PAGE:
Zack Smedley’s YA debut, Deposing Nathan, was a Kirkus Best Book of 2019 and a Lambda Literary Award finalist. Now his new novel, Tonight We Rule the World (Page Street, Oct. 12), makes our 2021 list, with its powerful story of a teen boy who experiences sexual assault; our reviewer praised it as “stellar and haunting.” Smedley answered some questions by email.

What was the inspiration for Tonight We Rule the World?

Laurie Halse Anderson’s Speak. It was a deeply influential and important book when I read it in my high school English class, but in the decade since, I haven’t seen a mainstream YA book that tells the same story with a male protagonist. So—after exhaustive research—I decided to write one.

The novel has some dark themes, such as sexual assault, along with more mundane life events, such as obtaining your driver’s license. How do you strike the right balance for a young adult readership?

Well, Step No. 1 is to fill the book with at least enough joy and levity to make it accessible—I don’t want to write a story that’s going to relentlessly ruin anyone’s weekend. It’s important to me that my books be as humorous (and, at times, fun) as they are dark and heavy. But beyond that, I think the balance we’re talking about is simply how a lot of teenagers’ lives are. Awful things can and do happen, but high school is also filled with some of the most joyful milestones of your life. I want to write books that feature both.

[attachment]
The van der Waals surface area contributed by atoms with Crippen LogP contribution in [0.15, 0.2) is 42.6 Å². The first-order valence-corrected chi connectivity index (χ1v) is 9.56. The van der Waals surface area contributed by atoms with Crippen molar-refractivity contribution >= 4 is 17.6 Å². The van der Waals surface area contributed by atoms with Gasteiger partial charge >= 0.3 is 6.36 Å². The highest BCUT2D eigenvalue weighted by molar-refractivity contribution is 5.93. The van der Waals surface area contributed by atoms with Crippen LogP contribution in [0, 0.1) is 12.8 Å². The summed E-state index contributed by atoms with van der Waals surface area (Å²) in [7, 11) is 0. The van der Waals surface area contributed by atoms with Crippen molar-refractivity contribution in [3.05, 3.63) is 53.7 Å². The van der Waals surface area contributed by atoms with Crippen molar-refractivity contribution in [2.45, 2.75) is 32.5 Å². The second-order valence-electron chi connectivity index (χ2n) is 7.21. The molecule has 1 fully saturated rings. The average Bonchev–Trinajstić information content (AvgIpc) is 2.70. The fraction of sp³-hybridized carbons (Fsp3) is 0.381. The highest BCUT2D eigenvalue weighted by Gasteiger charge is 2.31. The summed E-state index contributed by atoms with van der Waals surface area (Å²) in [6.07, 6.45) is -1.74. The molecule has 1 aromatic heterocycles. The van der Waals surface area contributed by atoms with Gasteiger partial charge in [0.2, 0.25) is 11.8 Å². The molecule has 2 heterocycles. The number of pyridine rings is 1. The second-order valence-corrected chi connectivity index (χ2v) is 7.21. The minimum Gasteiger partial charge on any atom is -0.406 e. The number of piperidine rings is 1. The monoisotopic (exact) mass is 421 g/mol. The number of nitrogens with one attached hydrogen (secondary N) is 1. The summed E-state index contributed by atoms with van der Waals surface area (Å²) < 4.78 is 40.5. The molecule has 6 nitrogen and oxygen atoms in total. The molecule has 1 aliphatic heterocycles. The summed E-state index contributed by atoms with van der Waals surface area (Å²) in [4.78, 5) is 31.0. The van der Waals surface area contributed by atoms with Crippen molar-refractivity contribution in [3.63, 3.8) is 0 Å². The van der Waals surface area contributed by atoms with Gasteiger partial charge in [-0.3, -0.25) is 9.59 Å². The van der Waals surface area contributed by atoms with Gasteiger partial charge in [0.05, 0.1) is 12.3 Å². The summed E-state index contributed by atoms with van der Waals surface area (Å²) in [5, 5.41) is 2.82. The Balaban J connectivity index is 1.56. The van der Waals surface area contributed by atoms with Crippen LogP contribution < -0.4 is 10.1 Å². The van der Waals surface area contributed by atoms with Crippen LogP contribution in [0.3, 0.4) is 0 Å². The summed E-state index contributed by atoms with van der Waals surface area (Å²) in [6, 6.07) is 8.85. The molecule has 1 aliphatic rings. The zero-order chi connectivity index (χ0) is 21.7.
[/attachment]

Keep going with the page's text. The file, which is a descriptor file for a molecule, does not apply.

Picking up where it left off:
What is it like having a book come out in 2021? How do you connect with your readers in this socially distanced year?

It’s sure not as fun as back in 2019. The answer is lots of virtual events and fewer in-person ones.

Who is the ideal reader for Tonight We Rule the World, and where would they be reading it?

If I did my job properly, teenagers in English classes. I used to loathe authors whose books included symbols, motifs, and parallel arcs that are ripe for deconstruction. Now I—to quote Obi-Wan Kenobi—have become the very thing I swore to destroy.

What book most dazzled you this year?

Brendan Kiely’s The Gospel of Winter, one of the few YA books I found that discusses sexual assault from a male victim’s perspective, albeit through a slightly different lens. I highly recommend it to anyone who enjoyed Tonight We Rule the World